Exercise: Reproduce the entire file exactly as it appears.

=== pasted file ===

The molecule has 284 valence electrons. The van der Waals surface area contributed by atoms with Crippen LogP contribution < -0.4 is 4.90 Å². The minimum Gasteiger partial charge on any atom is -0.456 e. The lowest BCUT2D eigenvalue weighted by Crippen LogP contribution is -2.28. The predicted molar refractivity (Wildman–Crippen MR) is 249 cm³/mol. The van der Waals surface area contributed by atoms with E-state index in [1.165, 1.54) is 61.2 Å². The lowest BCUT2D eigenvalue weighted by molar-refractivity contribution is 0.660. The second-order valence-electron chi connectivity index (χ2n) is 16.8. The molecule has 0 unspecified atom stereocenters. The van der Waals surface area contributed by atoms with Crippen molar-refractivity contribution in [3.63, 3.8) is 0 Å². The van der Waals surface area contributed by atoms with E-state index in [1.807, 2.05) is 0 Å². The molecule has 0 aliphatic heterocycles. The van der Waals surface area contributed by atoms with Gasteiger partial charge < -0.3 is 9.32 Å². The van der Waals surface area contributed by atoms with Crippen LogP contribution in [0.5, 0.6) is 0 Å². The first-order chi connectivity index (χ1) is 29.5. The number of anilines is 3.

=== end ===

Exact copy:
The molecule has 284 valence electrons. The van der Waals surface area contributed by atoms with Crippen LogP contribution < -0.4 is 4.90 Å². The minimum Gasteiger partial charge on any atom is -0.456 e. The lowest BCUT2D eigenvalue weighted by Crippen LogP contribution is -2.28. The predicted molar refractivity (Wildman–Crippen MR) is 249 cm³/mol. The van der Waals surface area contributed by atoms with E-state index in [1.165, 1.54) is 61.2 Å². The lowest BCUT2D eigenvalue weighted by molar-refractivity contribution is 0.660. The second-order valence-electron chi connectivity index (χ2n) is 16.8. The molecule has 0 unspecified atom stereocenters. The van der Waals surface area contributed by atoms with Crippen molar-refractivity contribution in [3.63, 3.8) is 0 Å². The van der Waals surface area contributed by atoms with E-state index in [1.807, 2.05) is 0 Å². The molecule has 0 aliphatic heterocycles. The van der Waals surface area contributed by atoms with Gasteiger partial charge < -0.3 is 9.32 Å². The van der Waals surface area contributed by atoms with Crippen LogP contribution in [0.5, 0.6) is 0 Å². The first-order chi connectivity index (χ1) is 29.5. The number of anilines is 3.